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Two weeks after my due date, I was frantic. I could barely breathe and sleeping was out of the question. The baby’s endless hiccups (“An excellent primitive breathing reflex,” my doctor assured me) kept me awake, staring at the changing colors of the sky every night. I couldn’t eat more than a single piece of fruit at a sitting due to my squashed stomach and (I timed it one morning) I was in the bathroom every 15 minutes. Besides all of these mundane physical discomforts, I was beginning to think I was carrying an alien life-form within me. I could see the outline of feet against the tight skin of my belly as the baby moved around in his limited space, but without a proper visual, “baby” became “intruder” at the end of this ninth month. Who or what, I began to wonder, had taken over my body? I also began to suspect that I would never go into labor naturally. It was in this state that I found myself in the hospital’s waiting room on the morning of July 22.

“I’m not leaving until he’s out,” I warned Maya. “I don’t care if they have room or not. I’ll give birth right here if I have to.”

There was one other, nonpregnant, woman in the waiting room listening to this frenzied conversation I was having with my sister. She waited for a lull before she said, “Is this your first baby?” I admitted that it was, and she asked when I was due. When I told her that I was already two weeks past my due date, she nodded sympathetically.

“They going to induce you?” she asked. I answered that this was my fervent hope.

“Make them do it,” she said stridently. “I was three weeks late with my first and they did nothing about it. The baby ran out of oxygen in there. He died. My baby died. They could have saved me if they’d given me an induction.”

I stared at her in open-mouthed horror, unable to come up with any kind of positive response.

“Stand your ground,” she added. “You wouldn’t want that to happen to you.”

My obstetrician rescued me at that point. She appeared like a guardian angel at my shoulder and said, “Good news, we’ve got room for you downstairs. Looks like you’re going to have your baby today.”

I was, perhaps foolishly, unconcerned about the pain of labor. My mother had given birth to five children without any pain medication. Her labors had been short and uncomplicated (at least, this is what she’d always told me). I thought women who complained of endless labors and excruciating pain were wimps who were too emotionally detached from childbirth to appreciate the process. Although I never would have classified myself as a goddess/earth-mother type, I was actually looking forward to birthing my baby. I felt fearless. But it was the process I was focused on in the hours and months before delivery, not the baby. At that point, despite the fact that he’d had a name for seven months, it was still all about me. My response to my birth, to my baby.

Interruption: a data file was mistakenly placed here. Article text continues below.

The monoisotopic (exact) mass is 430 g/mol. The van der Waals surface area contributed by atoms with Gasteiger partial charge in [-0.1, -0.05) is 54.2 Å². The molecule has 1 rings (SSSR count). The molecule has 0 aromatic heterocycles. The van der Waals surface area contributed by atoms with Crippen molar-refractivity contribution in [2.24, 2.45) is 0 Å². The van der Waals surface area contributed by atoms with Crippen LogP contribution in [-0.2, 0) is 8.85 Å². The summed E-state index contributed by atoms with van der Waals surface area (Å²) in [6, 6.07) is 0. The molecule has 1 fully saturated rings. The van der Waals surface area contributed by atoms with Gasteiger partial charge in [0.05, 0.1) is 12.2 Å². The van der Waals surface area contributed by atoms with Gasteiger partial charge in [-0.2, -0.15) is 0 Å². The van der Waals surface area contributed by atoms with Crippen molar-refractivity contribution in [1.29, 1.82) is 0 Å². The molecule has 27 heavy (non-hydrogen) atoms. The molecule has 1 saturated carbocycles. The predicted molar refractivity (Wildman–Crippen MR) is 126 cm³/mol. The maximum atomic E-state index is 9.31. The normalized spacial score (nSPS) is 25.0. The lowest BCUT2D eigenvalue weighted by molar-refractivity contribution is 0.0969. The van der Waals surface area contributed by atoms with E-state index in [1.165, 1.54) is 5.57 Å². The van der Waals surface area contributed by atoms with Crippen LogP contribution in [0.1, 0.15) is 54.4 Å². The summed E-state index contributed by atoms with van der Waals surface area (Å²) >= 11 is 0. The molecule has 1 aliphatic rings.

My family arrived at the hospital in stages. Maya was with me from the beginning, alternately watching TV, eating snacks from the cafeteria, and keeping a running commentary about the shrieks of pain from other women in labor, all of which we could hear through the walls. Our favorite was the woman who kept yelling, “Ow, ow, ow-ee, ow-ee! Shit! Shit!” over and over again, her words in the exact same pattern each time.

“Ow-ee?” Maya questioned, eyebrows raised.

“Just don’t let me do that, OK?” I begged her. “Just shoot me if I start screaming.”

“Ow-eeeeeeeeeeeeeeeeee!” came the wail from the next room.

“Yup, OK,” Maya said, staring ruefully into her Styrofoam cup. “You know, this is supposed to be hot chocolate, but you’d never know it. Everything comes out of the same nozzle down there: hot chocolate, tea, coffee, soup. I can’t tell what this is. Want some?”

By the time the drugs I’d been given to induce labor had kicked in and I was having contractions every minute, my parents and my siblings were all there, wandering in and out of the room, eating potato chips and chocolate and arguing with each other. It was then that I realized that having a baby is a singular effort. There was no way to drag anybody else in and have them take over. I could barely see and could not move with all the equipment strapped to my body. There were several IV lines and a fetal monitor that amplified the baby’s heartbeat to a level that was impossible to ignore. That rhythmic thump was so loud and elemental I continued to hear it hours after BB was delivered.

After three hours of one-minute contractions, my legs started to shake and I worried about losing control and screaming in agony. The pain was so great it was almost supernatural. I began to wonder if I was going to survive it. Visions of camels passing through the eyes of needles danced through my head.

My mother, worry etched into her face, stood at the end of the bed and grabbed hold of my feet, the only part of my body she could reach, squeezing hard. I looked at her and felt an immediate and deep sense of betrayal. I couldn’t believe that, as my mother, she hadn’t seen fit to tell me about a pain that was, as close as I could equate it, like having my legs tied to two trucks that were driving off in opposite directions.

“Why,” I panted between contractions, “didn’t you tell me it was going to be like this?”

“Would you have believed me?” she answered.

After several hours of hard labor, I demanded that Maya kick everybody out of the room. “I need drugs,” I told her. “Now.”

“But you told me you didn’t want —”

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